Nov 28, 2012

Bottomless cup

Twenty eight years ago today, November 28th, 1984, I drank from a cup that quenched my thirst, a cup that is never empty and always flowing. It caused my hair to stand on end.

It remains a big deal.

You must picture me alone in that room in Magdalen, night after night, feeling, whenever my mind lifted even for a second from my work, the steady, unrelenting approach of Him whom I so earnestly desired not to meet.  That which I greatly feared had at last come upon me.  In the Trinity Term of 1929 I gave in and admitted that God was God, and knelt and prayed: perhaps, that night, the most dejected and reluctant convert in all England.  I did not then see what is now the most shining and obvious thing; the Divine humility which will accept a convert even on such terms.  The Prodigal Son at least walked home on his own feet.  But who can duly adore that Love which will open the high gates to a prodigal who is brought in kicking, struggling, resentful, and darting his eyes in every direction for a chance of escape?  The words compelle intrare, compel them to come in, have been so abused by wicked men that we shudder at them; but, properly understood, they plumb the depth of the Divine mercy.  The hardness of God is kinder than the softness of men, and His compulsion is our liberation.
C.S. Lewis

Nov 8, 2012

"You don't own my body."

Slaves as Property

Plantation owners in the Americas were dependent upon slaves to ensure high profitability. In Britain, 18th-century laws were designed to support a trade in slaves that was sanctioned by the king and parliament. A decision by the Solicitor General stated that 'Negroes' ought to be 'esteemed goods and commodities within the Trade and Navigation Acts'. Such a ruling permitted slave owners to use property law with regard to their slaves 'to recover goods wrongfully detained, lost or damaged' as they would any other property.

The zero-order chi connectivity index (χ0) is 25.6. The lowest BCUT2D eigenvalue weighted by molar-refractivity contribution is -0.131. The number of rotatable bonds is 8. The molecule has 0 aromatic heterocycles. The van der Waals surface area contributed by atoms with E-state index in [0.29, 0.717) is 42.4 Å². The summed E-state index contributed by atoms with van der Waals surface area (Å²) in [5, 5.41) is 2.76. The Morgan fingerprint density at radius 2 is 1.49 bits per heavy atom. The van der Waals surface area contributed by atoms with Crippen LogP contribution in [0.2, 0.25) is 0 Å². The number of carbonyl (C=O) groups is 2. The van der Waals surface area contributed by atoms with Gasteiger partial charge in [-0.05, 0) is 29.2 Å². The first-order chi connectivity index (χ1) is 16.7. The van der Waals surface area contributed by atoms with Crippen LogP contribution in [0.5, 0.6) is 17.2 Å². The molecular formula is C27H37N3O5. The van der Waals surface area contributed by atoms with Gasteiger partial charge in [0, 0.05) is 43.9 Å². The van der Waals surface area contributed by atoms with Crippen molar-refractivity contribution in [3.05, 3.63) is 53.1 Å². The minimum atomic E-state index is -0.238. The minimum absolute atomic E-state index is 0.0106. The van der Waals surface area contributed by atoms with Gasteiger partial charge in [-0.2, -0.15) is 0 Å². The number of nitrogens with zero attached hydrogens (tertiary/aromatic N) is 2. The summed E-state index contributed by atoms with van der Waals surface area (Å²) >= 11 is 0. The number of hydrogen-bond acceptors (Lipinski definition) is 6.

The use of property law meant that the enslaved were considered not humans, but commodities. This view of Africans would have a detrimental and lasting effect on the Black community well into the 20th century. The historian James Walvin concludes that 'the State, as an institution, dehumanized African men, women and children for its own ends'.

During the recent foolishness that passed as a national campaign for the Politics of the United States, the claim of a "War on Women" came to the front. Among those claims was that the Republicans wanted to interfere with a woman's "right" to destroy a life in her womb, a right essentially because it was "her body" and what was in it was "her property."

I was struck by how similar the language used by an anti-GOP woman was, who posted a video on YouTube called "You Don't Own My Body," to the language used by English slave traders regarding their property, and their right to destroy it if it was inconvenient to them.

Liberalism has come a long way since the likes of giants like William Wilberforce.